The European Commission recently decided on a climate label for nuclear energy and gas. It now classifies nuclear energy as sustainable. The recently published photo and text volume “10% – The photo archive of a nuclear research center concerning” also deals with atomic energy – more specifically the nuclear research center Karlsruhe (KfK) and its photo archive .

The photo on the cover of the book shows an irritating scene: a complex of buildings can be seen and a fire blazes from one part and a cloud of smoke rises. A few people stand in front of the building and watch the scene with interest. It is a concrete plant, explains Susanne Kriemann, artist and professor of artistic photography at Karlsruhe University of Design. She is one of the book’s co-editors. There is a simulation: “If a core melt occurs, how would the concrete behave?” Many images in the KfK image archive show simulations. The book is about: “How do you present nuclear research over a long period of years,” says Kriemann.

Man as God?

The project began in 2017 with a seminar at her university, where she wanted to sift through these archives of the nuclear research center with students. More than 200,000 recordings of the history of this nuclear research center are gathered there. Ten percent of them have been digitized – hence the name of the volume. Thanks to this digitization, one could “drop completely into this image archive”. Hundreds of photos are visible in the book, followed by 36 authors’ texts.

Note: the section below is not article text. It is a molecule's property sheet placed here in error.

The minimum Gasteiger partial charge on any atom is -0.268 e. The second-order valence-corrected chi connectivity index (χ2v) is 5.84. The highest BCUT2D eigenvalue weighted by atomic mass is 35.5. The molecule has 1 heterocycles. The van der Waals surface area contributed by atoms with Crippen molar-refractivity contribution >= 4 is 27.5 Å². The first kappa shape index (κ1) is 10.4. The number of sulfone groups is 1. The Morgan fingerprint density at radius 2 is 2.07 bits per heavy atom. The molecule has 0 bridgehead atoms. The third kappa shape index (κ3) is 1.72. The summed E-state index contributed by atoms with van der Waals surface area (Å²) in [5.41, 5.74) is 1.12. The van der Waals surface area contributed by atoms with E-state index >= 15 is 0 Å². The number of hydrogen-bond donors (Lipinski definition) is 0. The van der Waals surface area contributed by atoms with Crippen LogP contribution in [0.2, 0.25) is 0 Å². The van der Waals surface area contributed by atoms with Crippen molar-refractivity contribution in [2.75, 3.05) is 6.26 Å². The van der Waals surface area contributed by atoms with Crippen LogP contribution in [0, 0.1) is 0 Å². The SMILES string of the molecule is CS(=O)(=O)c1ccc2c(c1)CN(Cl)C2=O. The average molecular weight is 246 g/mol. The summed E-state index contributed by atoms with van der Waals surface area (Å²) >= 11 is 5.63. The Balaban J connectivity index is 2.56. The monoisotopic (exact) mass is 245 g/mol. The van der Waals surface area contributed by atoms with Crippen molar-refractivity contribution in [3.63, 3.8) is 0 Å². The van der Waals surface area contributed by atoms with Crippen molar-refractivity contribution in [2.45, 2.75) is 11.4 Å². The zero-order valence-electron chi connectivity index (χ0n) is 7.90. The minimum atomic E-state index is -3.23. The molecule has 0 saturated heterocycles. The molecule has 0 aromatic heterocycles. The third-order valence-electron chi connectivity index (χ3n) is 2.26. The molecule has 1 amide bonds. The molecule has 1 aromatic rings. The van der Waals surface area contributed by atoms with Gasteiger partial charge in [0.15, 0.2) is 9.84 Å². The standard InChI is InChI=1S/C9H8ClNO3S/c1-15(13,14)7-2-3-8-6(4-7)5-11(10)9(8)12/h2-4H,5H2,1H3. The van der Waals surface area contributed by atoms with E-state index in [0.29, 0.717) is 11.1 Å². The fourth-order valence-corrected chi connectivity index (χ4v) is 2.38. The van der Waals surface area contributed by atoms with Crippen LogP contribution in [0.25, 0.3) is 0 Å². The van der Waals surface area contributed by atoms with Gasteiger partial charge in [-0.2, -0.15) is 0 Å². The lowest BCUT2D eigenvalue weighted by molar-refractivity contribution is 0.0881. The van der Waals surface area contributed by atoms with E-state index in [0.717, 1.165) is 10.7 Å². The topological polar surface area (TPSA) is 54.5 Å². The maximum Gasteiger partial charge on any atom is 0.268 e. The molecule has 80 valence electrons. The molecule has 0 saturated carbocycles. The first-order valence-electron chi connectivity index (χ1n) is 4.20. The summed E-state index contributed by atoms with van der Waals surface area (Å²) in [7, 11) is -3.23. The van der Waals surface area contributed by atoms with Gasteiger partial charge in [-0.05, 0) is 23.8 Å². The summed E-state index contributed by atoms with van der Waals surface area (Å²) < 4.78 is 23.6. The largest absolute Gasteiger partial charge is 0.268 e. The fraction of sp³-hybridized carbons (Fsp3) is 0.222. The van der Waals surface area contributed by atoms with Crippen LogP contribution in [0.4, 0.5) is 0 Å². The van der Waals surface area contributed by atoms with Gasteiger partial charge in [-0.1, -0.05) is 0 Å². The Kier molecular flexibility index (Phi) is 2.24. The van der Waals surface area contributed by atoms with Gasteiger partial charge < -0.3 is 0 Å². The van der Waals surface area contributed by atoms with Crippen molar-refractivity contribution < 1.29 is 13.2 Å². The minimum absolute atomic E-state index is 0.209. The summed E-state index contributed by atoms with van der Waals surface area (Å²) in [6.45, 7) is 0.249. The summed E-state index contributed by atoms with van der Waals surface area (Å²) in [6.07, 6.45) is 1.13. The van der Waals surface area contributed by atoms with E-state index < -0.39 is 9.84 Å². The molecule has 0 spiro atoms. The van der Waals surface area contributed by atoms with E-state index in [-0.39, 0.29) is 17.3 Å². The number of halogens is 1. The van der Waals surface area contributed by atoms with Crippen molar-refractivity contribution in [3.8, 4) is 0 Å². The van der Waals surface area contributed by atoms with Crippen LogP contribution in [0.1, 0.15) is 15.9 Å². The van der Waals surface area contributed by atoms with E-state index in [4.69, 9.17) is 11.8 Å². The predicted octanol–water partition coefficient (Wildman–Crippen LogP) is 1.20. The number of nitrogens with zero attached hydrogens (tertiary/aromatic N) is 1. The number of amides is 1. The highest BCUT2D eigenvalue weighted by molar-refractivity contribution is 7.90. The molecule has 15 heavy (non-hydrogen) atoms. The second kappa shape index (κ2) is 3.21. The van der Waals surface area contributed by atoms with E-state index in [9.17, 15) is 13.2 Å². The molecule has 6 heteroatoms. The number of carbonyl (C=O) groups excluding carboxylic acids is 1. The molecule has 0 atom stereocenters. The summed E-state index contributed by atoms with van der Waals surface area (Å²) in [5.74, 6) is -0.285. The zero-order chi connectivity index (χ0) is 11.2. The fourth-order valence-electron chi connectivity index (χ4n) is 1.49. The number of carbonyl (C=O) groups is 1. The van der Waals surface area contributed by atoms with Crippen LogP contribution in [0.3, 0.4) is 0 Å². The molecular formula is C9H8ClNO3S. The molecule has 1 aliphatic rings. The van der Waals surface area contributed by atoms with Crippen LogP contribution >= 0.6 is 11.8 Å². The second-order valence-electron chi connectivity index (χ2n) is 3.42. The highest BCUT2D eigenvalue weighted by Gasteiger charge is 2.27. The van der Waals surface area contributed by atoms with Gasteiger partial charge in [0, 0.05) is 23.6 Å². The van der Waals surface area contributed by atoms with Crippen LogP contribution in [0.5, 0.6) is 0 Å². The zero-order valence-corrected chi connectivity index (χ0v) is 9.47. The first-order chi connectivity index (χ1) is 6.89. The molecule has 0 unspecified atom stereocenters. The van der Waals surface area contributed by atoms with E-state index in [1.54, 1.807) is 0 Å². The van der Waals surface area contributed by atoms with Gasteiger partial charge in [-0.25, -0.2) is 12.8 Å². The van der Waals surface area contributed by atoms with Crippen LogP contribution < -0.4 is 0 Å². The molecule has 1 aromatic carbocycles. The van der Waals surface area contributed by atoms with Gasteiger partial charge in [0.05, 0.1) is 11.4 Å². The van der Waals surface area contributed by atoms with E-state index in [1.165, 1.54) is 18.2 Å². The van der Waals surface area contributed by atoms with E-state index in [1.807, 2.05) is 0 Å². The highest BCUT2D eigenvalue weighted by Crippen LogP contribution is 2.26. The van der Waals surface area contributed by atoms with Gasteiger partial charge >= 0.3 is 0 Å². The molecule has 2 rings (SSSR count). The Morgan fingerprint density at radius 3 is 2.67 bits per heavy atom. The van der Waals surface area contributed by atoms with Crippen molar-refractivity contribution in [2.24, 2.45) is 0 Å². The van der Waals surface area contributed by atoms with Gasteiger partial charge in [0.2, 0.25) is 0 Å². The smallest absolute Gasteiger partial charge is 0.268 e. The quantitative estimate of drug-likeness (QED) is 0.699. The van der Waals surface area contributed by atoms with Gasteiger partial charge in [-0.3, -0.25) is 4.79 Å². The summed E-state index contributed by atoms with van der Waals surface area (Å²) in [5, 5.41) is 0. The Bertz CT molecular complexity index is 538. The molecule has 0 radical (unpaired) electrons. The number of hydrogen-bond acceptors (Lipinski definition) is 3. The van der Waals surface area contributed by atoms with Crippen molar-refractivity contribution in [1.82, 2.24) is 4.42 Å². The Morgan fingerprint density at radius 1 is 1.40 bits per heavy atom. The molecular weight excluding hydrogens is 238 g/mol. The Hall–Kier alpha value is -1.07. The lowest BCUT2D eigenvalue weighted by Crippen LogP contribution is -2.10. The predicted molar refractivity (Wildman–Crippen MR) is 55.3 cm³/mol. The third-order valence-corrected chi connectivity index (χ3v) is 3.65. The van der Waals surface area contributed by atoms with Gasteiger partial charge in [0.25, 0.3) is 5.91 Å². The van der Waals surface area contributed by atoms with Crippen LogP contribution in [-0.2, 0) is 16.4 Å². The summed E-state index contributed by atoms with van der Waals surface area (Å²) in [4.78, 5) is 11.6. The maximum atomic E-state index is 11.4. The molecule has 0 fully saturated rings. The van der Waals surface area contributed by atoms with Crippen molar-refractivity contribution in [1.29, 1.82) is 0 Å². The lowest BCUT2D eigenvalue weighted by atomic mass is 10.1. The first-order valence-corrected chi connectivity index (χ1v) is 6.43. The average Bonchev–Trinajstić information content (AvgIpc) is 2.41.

Watch the volume on nuclear research

Sociologist Martin Repohl wrote one of these texts, and he also chose images for the book. For him, the photos in the volume showed “what one might call the essence of nuclear power”. And in addition to the mastery of matter, it is also about “man using the laws of the universe to generate energy and thus become a kind of god himself”. This can also be seen, for example, in the architecture of nuclear power plants, which are reminiscent of cathedrals with the dome over the reactor.

Growing risk through progress narrative

In the volume, Susanne Kriemann writes of her anger at the ever-repeating narrative: “Nuclear power is clean, nuclear power is safe. The idea of ​​”faster, bigger, further, more electricity” also means “that we take much greater risks create for the world and at the same time create dangers for each of us”. She made a point of stressing “that the society of risk, the society of danger in which we live, will increase exponentially if we do not change this narrative of progress”.

Susanne Kriemann and Martin Repohl do not agree with the decision of the European Commission to classify nuclear energy as “green” in the future.

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